New from the Easel…. watercolour, Encaustic and Acrylic


1945 SOLD

“1945” Encaustic incorporating photos (photo transfer) dad took in Hiroshima immediately after the dropping of the bomb in 1945. Also incorporated  is a photo transfer of a copy of the peace treaty he was given as a witness to its signing. I do not do many historical works but this is special. For many years I had been wanting to do an artwork based on dad’s experience but could never find the right medium….. until I discovered encaustic art. Perfect to suggest the devastation and the age and I could use copies of his actual photos. On display at Burnie Regional Gallery, Tasmania as part of Burnie Coastal Art Groups. TasArt exhibition.

after-the-fires-2016

After the Fires, 2016″. Encaustic. I finally finished this work, started some months ago. Tasmania experienced unprecedented fires in 2016 and returning to some of the charred wilderness areas I find they are both sad and hauntingly beautiful. That is what I aimed to relate in this wax work. Setting fire to shellac on the surface, gives another link of the artwork’s creation and the fires we experienced. On Display at the Tasmanian Art Awards at Eskleigh, Perth Tasmania, first weekend November 2016.

nelso-bay-sunsetSOLD

“Quiet Times, Nelson Bay, Tarkine Coast”.  Watercolour. It had been a wet day but on dusk the rain cleared and soft colours were so soothing. A quick photo shoot to record the changing light and later in the studio this watercolour took me back to the moment.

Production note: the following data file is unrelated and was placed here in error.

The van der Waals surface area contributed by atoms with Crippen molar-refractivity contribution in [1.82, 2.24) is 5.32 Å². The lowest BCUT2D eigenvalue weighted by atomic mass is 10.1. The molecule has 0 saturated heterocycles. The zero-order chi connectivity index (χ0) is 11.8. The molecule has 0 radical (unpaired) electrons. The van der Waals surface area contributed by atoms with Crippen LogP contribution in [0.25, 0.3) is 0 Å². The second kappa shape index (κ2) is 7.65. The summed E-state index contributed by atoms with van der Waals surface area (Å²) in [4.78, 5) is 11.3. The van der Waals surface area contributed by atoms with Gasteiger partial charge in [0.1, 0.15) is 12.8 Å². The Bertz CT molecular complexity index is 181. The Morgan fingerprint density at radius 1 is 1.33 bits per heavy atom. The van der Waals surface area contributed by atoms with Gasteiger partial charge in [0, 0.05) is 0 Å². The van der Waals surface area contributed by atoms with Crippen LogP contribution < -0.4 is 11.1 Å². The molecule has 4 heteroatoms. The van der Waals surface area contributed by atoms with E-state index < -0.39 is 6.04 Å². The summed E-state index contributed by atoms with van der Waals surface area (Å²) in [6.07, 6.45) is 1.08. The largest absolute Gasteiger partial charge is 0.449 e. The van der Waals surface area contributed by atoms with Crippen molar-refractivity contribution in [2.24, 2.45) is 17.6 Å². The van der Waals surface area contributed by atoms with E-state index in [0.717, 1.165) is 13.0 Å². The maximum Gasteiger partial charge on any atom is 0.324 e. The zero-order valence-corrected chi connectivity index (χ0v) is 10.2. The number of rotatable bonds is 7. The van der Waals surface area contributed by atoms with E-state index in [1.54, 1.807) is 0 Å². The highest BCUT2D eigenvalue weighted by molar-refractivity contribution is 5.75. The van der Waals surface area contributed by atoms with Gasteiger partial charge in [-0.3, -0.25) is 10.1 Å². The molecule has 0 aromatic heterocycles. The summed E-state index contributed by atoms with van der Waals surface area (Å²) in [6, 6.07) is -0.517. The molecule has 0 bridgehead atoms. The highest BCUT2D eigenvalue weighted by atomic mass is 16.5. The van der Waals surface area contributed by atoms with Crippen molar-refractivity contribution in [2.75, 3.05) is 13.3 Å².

struggle-for-survival SOLD

“Struggle for Survival, Sarah Anne Rocks, Tarkine Coast”. Acrylic with texture paste on gallery stretch canvas. I did this work earlier this year but felt the bleached log was too stark so recently re-worked that. Happier now as the red lichen takes on a more important role. The branch and bleached twigs are skeletons decaying, but rotting down they provide nutrients for the native geranium in its own pocket. Lichen is an amazing organism which is incredibly well adapted to harsh conditions such as here on Tasmania’s West Coast. On display at TASART Burnie 2016

wedge-tail-eaglein-the-treetop SOLD

“Tree top Eagle”, watercolour. The eye was improved after taking this photo. A small work makes it tricky to do the eye detail Sold

wip-eagle SOLD

WIP. Wedge Tail Eagle. Watercolour.  Contrasting with the “wildness” of encaustic I have also enjoyed doing some careful illustration of birds over the past couple of weeks.” Ihis will be on display at my stall at the Tasmanian Craft Fair, Deloraine,  Nov 3 to 7th, 2016

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Acrylic paintings with texture (rocks)


I love geology and looking at patterns in rocks, their colours and textures. As well as the scientific observations I do enjoy doing paintings of rocks. Tasmania’s  (Australia) North West and West Coast are wonderful spots for inspiration for rock based paintings. These 3 are all painted in acrylic (Atelier Interactive) on Canvas board (10×14 inch = 25.4×35.6cm). I have used Matisse modelling compound (my preferred of the many texture media I have tried) to achieve textural effects in the 2 Tarkine works.

To apply the paint and medium I have used both brushes and palette knives.

Top left: Kings Run, Tasmania’s Tarkine Wilderness  (SOLD)                 Bottom Left: Goat Island , Penguin Coast Rd, NW Tasmania ($100)        Right: Red Lichen, Sarah Anne Rocks, Tasmania’s Tarkine Wilderness ($100)

Geological influence in painting


Acrylic on Canvas, Sarah Anne Rocks, Tarkine Coast, Tasmania